3. Cut a center tube section such that there is a 3 1/8" center to center distance on the brass T's. For me this was a tube length of 2 3/4". Depending on the style of T's you get this length may vary slightly.

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First, remove the carburetor synchronization spigot vacuum caps.

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Installation then is simple. Just mount the manifold as shown in the photos below. If is easiest to mount and tighten down the center two manifold downtubes first then attach the outer hoses. Use a socket head on the end of a screwdriver attachment rather than a flat head screwdriver to tighten the hose clamps. A flat head screwdriver won't get enough bite to tighten the clamps as much as they should. I originally left small air leaks at the spigot joints due to hose clamps that were not tightened enough. You must really clamp those down. Route the coolant line and clutch cable as shown.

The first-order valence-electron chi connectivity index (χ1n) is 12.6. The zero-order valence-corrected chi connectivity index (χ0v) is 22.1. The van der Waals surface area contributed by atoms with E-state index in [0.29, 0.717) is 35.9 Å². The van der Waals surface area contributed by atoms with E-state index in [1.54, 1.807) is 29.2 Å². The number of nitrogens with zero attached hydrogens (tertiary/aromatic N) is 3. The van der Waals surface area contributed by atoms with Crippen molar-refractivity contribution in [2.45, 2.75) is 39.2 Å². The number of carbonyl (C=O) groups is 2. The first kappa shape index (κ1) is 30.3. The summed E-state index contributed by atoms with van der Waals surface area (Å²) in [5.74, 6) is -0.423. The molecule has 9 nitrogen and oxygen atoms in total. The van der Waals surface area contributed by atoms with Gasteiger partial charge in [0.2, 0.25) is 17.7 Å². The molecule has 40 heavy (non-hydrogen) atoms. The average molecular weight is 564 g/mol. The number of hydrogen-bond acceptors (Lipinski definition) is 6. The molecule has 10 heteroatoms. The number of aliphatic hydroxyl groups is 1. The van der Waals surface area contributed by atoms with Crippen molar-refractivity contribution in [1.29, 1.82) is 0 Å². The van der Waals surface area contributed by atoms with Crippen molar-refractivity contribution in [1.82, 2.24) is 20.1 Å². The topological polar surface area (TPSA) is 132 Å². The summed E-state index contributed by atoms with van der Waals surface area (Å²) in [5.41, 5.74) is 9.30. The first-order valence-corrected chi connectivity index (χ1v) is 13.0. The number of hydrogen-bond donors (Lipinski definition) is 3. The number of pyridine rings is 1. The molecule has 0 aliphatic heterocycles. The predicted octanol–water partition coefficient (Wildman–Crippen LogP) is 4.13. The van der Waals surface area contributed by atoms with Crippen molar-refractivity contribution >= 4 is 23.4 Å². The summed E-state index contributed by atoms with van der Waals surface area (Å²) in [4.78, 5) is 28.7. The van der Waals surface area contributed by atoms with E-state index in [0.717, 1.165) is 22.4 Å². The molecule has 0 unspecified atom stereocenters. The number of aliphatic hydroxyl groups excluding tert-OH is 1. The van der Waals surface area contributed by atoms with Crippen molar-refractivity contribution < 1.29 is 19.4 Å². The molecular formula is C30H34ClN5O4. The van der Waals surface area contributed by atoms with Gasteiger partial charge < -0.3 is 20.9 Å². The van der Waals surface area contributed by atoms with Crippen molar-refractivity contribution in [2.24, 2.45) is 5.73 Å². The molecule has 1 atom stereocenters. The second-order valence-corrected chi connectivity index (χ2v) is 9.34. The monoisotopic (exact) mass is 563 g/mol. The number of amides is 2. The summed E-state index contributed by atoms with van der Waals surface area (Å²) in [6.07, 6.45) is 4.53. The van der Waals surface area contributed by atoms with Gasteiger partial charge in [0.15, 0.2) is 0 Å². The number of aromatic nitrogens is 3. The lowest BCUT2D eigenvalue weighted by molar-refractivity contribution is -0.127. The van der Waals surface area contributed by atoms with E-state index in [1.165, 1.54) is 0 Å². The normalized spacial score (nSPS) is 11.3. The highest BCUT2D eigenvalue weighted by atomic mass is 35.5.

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If you still have the Air Induction System (AIS) with the hose that connects to the spigot on carburetor number 4 (the rightmost carb), you may do either of:

  1. Simply leave the AIS hose disconnected. You may wish to plug the end of the hose to prevent dirt or grime from accumulating inside. The bike will not have the reduced exhaust emissions that result from the AIS so be aware of this if you are subject to periodic emissions tesing in your area.
  2. Construct a slightly more complicated manifold using an additional 'T' fitting and section of hose such that the AIS hose is 'spliced' into the manifold tubing thereby preserving the functionality of the AIS as well as the manifold on carburetor number 4.


Bill Jinks now recommends an simpler manifold as an alternative. Use two lengths of hose to connect cylinders 1 to 4 and 2 to 3 separately. The benefits from this setup may be nearly equal to the more complex four-way manifold. It also has the benefit of eliminating all the connections made necessary by the 'T' connectors and the additional potential of air leaks.

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Last Updated: 08-29-2003